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U.S.: Public More Concerned About Rising China Than Elites

WASHINGTON, Sep 18 2012 (IPS) - The U.S. public is more concerned about the rise of China – particularly as an economic power – than are elite sectors, including government officials, business leaders, scholars and media figures, according to a major new survey released here Tuesday by several U.S. think tanks.

And while the great majority of both the public (66 percent) and U.S. elites (around 80 percent) see China as more of a “competitor” than an “enemy”, about two-thirds of both groups believe that the Asian giant can either be trusted “not too much” or “not at all,” according to the poll.

Among the elite sectors, retired U.S. military personnel expressed the most critical views of China, with about half of respondents in that group complaining that President Barack Obama has not been tough enough in dealing with Beijing on a range of issues.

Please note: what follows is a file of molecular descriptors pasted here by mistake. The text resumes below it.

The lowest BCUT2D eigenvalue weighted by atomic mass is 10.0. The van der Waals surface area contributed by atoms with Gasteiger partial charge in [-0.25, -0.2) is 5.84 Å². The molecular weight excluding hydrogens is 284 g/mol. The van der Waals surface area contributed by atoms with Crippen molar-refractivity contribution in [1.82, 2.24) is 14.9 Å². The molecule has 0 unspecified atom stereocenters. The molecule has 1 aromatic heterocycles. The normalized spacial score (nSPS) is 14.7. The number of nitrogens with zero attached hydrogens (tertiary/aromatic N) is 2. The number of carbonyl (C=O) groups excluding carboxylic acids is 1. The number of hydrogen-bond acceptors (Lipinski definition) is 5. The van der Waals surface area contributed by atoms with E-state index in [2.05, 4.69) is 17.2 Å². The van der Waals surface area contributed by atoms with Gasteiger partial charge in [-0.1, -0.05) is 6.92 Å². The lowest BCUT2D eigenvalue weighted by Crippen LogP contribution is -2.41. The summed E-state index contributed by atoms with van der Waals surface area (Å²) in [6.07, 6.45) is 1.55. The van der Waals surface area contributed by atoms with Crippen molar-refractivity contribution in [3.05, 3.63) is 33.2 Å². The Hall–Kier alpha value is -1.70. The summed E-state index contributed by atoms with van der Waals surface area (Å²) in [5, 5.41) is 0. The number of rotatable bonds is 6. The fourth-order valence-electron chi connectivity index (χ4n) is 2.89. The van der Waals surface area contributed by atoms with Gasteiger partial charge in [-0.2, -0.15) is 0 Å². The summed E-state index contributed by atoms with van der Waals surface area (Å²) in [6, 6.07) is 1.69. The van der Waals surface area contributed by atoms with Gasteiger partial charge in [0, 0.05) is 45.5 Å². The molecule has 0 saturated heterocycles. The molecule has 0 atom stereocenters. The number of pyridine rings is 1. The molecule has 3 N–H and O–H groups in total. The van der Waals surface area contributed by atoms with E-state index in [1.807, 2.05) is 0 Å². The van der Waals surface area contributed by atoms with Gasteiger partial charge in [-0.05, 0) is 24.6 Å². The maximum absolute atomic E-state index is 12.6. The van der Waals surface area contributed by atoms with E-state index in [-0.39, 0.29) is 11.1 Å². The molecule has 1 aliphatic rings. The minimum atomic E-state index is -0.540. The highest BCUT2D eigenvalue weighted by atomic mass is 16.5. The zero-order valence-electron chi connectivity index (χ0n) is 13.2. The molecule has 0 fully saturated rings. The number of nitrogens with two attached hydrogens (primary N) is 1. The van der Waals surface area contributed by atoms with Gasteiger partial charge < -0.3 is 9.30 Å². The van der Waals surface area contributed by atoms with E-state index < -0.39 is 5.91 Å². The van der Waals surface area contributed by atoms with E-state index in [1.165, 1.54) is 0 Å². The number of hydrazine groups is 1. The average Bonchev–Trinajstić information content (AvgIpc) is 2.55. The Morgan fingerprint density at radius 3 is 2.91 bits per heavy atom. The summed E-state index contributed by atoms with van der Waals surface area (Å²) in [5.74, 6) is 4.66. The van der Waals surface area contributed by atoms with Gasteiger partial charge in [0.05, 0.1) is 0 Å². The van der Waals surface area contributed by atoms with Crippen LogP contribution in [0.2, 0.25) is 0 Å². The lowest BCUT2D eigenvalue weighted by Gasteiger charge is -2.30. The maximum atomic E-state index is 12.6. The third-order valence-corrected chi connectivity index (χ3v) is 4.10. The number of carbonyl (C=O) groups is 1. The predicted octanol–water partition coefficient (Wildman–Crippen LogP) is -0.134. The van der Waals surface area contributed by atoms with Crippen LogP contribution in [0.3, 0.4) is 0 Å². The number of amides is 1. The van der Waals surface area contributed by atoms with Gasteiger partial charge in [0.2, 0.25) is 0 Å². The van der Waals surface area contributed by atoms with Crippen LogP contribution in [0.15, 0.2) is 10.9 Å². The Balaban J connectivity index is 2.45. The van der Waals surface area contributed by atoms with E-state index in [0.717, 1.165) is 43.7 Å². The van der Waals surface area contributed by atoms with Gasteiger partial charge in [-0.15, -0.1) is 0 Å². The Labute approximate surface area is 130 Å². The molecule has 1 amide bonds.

Among the general public, younger respondents were found to be more trusting about China and less inclined to describe Beijing as an “enemy” compared to other age groups.

The poll results were released as China has emerged as one of the few foreign-policy issues that could impact the presidential race between Obama and his Republican challenger, former Massachusetts Gov. Mitt Romney, whose campaign has run a series of television ads assailing the White House for allegedly failing to more aggressively challenge Beijing on its trade and currency practices.

Seemingly in response, the administration Monday filed a major new trade case at the World Trade Organisation (WTO) that charged Beijing with unfairly subsidising exports of cars and auto parts while the US Trade Representative (USTR) suggested that Washington will soon renew tariffs on Chinese tires.

Both actions came while Obama was campaigning in Ohio, a critical swing state and a centre of both auto parts and tire manufacturing.

Obama has also been hammering away – with notable success, according to polls – on the alleged role played by Bain Capital, a management and investment firm directed by Romney, in outsourcing jobs in the U.S. to China and other countries since its founding in 1984.